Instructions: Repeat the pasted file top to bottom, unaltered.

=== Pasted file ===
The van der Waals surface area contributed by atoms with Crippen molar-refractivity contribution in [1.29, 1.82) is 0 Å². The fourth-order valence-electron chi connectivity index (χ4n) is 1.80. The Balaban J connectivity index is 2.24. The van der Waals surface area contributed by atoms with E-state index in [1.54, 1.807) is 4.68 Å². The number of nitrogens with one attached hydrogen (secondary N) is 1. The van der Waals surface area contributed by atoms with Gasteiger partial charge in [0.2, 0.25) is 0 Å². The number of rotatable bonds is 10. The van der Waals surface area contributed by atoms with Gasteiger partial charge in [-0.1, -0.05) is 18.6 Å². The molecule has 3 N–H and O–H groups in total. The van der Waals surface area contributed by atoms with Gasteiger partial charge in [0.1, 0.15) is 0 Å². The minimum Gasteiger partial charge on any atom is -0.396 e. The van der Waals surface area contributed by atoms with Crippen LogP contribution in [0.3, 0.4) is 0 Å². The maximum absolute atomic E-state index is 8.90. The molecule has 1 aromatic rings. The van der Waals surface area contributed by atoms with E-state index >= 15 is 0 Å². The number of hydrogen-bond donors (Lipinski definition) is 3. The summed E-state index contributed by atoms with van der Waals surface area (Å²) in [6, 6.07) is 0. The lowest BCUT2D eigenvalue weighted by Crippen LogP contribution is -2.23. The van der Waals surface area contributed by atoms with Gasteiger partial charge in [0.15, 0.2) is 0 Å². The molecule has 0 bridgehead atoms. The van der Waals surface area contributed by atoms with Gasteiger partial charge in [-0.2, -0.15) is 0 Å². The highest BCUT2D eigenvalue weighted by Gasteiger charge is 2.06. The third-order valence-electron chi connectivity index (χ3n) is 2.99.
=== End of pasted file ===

The van der Waals surface area contributed by atoms with Crippen molar-refractivity contribution in [1.29, 1.82) is 0 Å². The fourth-order valence-electron chi connectivity index (χ4n) is 1.80. The Balaban J connectivity index is 2.24. The van der Waals surface area contributed by atoms with E-state index in [1.54, 1.807) is 4.68 Å². The number of nitrogens with one attached hydrogen (secondary N) is 1. The van der Waals surface area contributed by atoms with Gasteiger partial charge in [0.2, 0.25) is 0 Å². The number of rotatable bonds is 10. The van der Waals surface area contributed by atoms with Gasteiger partial charge in [-0.1, -0.05) is 18.6 Å². The molecule has 3 N–H and O–H groups in total. The van der Waals surface area contributed by atoms with Gasteiger partial charge in [0.1, 0.15) is 0 Å². The minimum Gasteiger partial charge on any atom is -0.396 e. The van der Waals surface area contributed by atoms with Crippen LogP contribution in [0.3, 0.4) is 0 Å². The maximum absolute atomic E-state index is 8.90. The molecule has 1 aromatic rings. The van der Waals surface area contributed by atoms with E-state index >= 15 is 0 Å². The number of hydrogen-bond donors (Lipinski definition) is 3. The summed E-state index contributed by atoms with van der Waals surface area (Å²) in [6, 6.07) is 0. The lowest BCUT2D eigenvalue weighted by Crippen LogP contribution is -2.23. The van der Waals surface area contributed by atoms with Gasteiger partial charge in [0.15, 0.2) is 0 Å². The molecule has 0 bridgehead atoms. The van der Waals surface area contributed by atoms with Gasteiger partial charge in [-0.2, -0.15) is 0 Å². The highest BCUT2D eigenvalue weighted by Gasteiger charge is 2.06. The third-order valence-electron chi connectivity index (χ3n) is 2.99.